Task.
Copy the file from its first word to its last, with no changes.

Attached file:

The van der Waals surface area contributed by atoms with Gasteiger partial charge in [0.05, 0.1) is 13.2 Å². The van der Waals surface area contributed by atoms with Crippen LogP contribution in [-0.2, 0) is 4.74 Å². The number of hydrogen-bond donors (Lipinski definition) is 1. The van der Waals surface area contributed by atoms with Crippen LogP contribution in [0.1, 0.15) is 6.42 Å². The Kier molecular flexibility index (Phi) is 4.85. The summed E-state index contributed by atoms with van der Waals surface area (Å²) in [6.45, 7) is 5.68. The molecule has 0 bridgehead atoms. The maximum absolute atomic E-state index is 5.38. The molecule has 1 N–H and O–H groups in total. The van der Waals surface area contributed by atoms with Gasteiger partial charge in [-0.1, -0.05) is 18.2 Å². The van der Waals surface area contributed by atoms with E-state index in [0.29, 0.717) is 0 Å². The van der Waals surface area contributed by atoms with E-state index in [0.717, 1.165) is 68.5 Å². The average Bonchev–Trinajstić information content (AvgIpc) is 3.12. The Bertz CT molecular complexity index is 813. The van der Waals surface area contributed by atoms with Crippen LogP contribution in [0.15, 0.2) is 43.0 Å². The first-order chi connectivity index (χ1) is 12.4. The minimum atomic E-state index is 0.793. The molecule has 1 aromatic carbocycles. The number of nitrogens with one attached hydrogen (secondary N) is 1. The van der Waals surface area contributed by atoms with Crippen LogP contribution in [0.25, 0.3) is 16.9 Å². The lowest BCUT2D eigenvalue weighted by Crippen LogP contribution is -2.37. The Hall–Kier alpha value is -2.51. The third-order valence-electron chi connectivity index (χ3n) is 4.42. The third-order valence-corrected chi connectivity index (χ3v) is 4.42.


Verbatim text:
The van der Waals surface area contributed by atoms with Gasteiger partial charge in [0.05, 0.1) is 13.2 Å². The van der Waals surface area contributed by atoms with Crippen LogP contribution in [-0.2, 0) is 4.74 Å². The number of hydrogen-bond donors (Lipinski definition) is 1. The van der Waals surface area contributed by atoms with Crippen LogP contribution in [0.1, 0.15) is 6.42 Å². The Kier molecular flexibility index (Phi) is 4.85. The summed E-state index contributed by atoms with van der Waals surface area (Å²) in [6.45, 7) is 5.68. The molecule has 0 bridgehead atoms. The maximum absolute atomic E-state index is 5.38. The molecule has 1 N–H and O–H groups in total. The van der Waals surface area contributed by atoms with Gasteiger partial charge in [-0.1, -0.05) is 18.2 Å². The van der Waals surface area contributed by atoms with E-state index in [0.29, 0.717) is 0 Å². The van der Waals surface area contributed by atoms with E-state index in [0.717, 1.165) is 68.5 Å². The average Bonchev–Trinajstić information content (AvgIpc) is 3.12. The Bertz CT molecular complexity index is 813. The van der Waals surface area contributed by atoms with Crippen LogP contribution in [0.15, 0.2) is 43.0 Å². The first-order chi connectivity index (χ1) is 12.4. The minimum atomic E-state index is 0.793. The molecule has 1 aromatic carbocycles. The number of nitrogens with one attached hydrogen (secondary N) is 1. The van der Waals surface area contributed by atoms with Crippen LogP contribution in [0.25, 0.3) is 16.9 Å². The lowest BCUT2D eigenvalue weighted by Crippen LogP contribution is -2.37. The Hall–Kier alpha value is -2.51. The third-order valence-electron chi connectivity index (χ3n) is 4.42. The third-order valence-corrected chi connectivity index (χ3v) is 4.42.